I’ve already observed that video games etc. conspire to dull the mind and keep us from reaching our full potential. What then if I walked away from that? I’m forming a plan to live 2017 free from social media (other than blogs like this) and video gaming. I spend hundreds of hours on those things; if I dedicated all that time to writing, design, and social action, what might I achieve? If my leisure were occupied with reading instead of matching sets of three colored gems, what might I learn?

Will you walk with me out of Omelas? How?


CDA 230, Feminism, and Provoking Thought

Earlier this week, freelance social justice writer Arthur Chu penned a piece for TechCrunch calling for the repeal of Section 230 of the Communications Decency Act. For those who aren’t tech law wonks, Section 230 establishes that platforms hosting user-created content are not liable for the things their users create. In other words, if somebody defames you on Facebook, you can sue the person who wrote whatever ugliness it was, but you can’t go after Facebook itself. According to Chu’s observations, the combination of Section 230’s protections plus the overall engagement economy of the Internet has created a cycle of perverse incentive for these platforms to turn a blind eye to abuse. They have no obligation to moderate their content, thanks to Section 230, and because hateful content generates clicks, shares, and ad revenue like any other kind of user content, they would cut into their own profits if they voluntarily shut such things down. So they let it all slide, making the Internet’s best-known content platforms (Facebook, Twitter, Reddit, etc.) staging grounds for hate campaigns that ruin lives.

The piece was pretty widely panned. Ken Levine of Popehat argued that far from protecting the targets of abuse Chu intended this measure to help, it would put lots of fresh ammunition in the hands of their attackers. Techdirt’s Mike Masnick pointed out that the civil redress Chu enshrines in his post tends to be abused to shut down marginalized voices far more often than it allows them to score victories over the establishment. Both of those articles spell out several other sound arguments about the problems Section 230 repeal would bring on; hit the links for the full blow-by-blow.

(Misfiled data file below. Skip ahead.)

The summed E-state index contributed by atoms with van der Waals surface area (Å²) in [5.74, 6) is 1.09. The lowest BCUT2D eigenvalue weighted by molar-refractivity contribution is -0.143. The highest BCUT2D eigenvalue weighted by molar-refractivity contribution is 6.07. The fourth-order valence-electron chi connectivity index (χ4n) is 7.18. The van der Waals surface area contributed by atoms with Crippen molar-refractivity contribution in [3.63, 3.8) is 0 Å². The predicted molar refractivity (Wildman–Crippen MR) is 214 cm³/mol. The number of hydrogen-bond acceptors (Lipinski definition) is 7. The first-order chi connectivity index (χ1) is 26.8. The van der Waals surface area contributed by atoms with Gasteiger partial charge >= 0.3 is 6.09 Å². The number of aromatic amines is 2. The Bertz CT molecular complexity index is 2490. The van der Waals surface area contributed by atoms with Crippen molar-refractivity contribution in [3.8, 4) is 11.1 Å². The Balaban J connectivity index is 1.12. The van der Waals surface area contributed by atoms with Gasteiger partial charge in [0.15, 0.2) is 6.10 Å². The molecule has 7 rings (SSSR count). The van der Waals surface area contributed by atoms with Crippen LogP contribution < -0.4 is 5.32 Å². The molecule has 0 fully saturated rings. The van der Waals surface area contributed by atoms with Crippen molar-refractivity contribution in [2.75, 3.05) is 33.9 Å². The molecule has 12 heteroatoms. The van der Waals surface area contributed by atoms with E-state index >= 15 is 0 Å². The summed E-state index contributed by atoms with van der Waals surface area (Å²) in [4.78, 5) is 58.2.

What I find interesting, though, is Chu’s response to the claim that without CDA 230, the Internet as we know it would not exist. The massive surge in liability would make any user-content-hosting platform untenable as a business. To this Chu has said: good! Let those things burn. Chu pictures, it seems, a much quieter Internet: no Twitter, no comments sections, no user-submitted product reviews. Everyone who wanted to publish material would need to do so using their own resources, assuming all responsibility and risk for whatever they put forth. WordPress, for example, could not host people’s blogs for them; you could download and use their blog-creation software, perhaps, but on your own server only. Alternatively, content platforms might exist, but their pace of output and growth would be a crawl: every piece of user-added material would need exhaustive top-down review, to the point of paranoia, before seeing the light of day.

Would that be better for marginalized people than what we have now?

I’m not convinced it would be. Certainly, abominations like GamerGate wouldn’t take off, without liability-shielded havens from which to launch their bile. SWATting and doxing would take a great deal more effort and secrecy to accomplish. Those would be good things! But without Twitter, we also wouldn’t have Black Twitter. There would be no YouTube to host Feminist Frequency‘s videos. Activist groups couldn’t organize rallies using events on Facebook or Google Plus. Overall, the rapidity with which good ideas spread today would hit a brick wall. I for one would not have come around to my current progressive views on abortion, same-sex marriage, etc. at anywhere near the speed I did, were I not constantly exposed to content currently possible under CDA 230.

I do give Chu credit, though, for putting this bit of tech orthodoxy to the test. I have techno-libertarian leanings on a few topics myself, as my thoughts on copyright evince, but I rank my feminism as a greater ideal than those. If it could be more convincingly shown that the structure of the Internet today is more destructive to the marginalized than it is helpful, then I would reconcile the dissonance of my past pro-Internet stances by abandoning them. If copyright really does help the little guy against the big, rather than the other way around as I’m currently convinced it does, then by golly I will be a copyright goon. Chu’s thoughts as I’ve seen them articulated so far don’t come anywhere close to prompting such a paradigm shift, but props to him for getting me to consider the possibility!

Idioms of Collaboration

Kithia Verdon: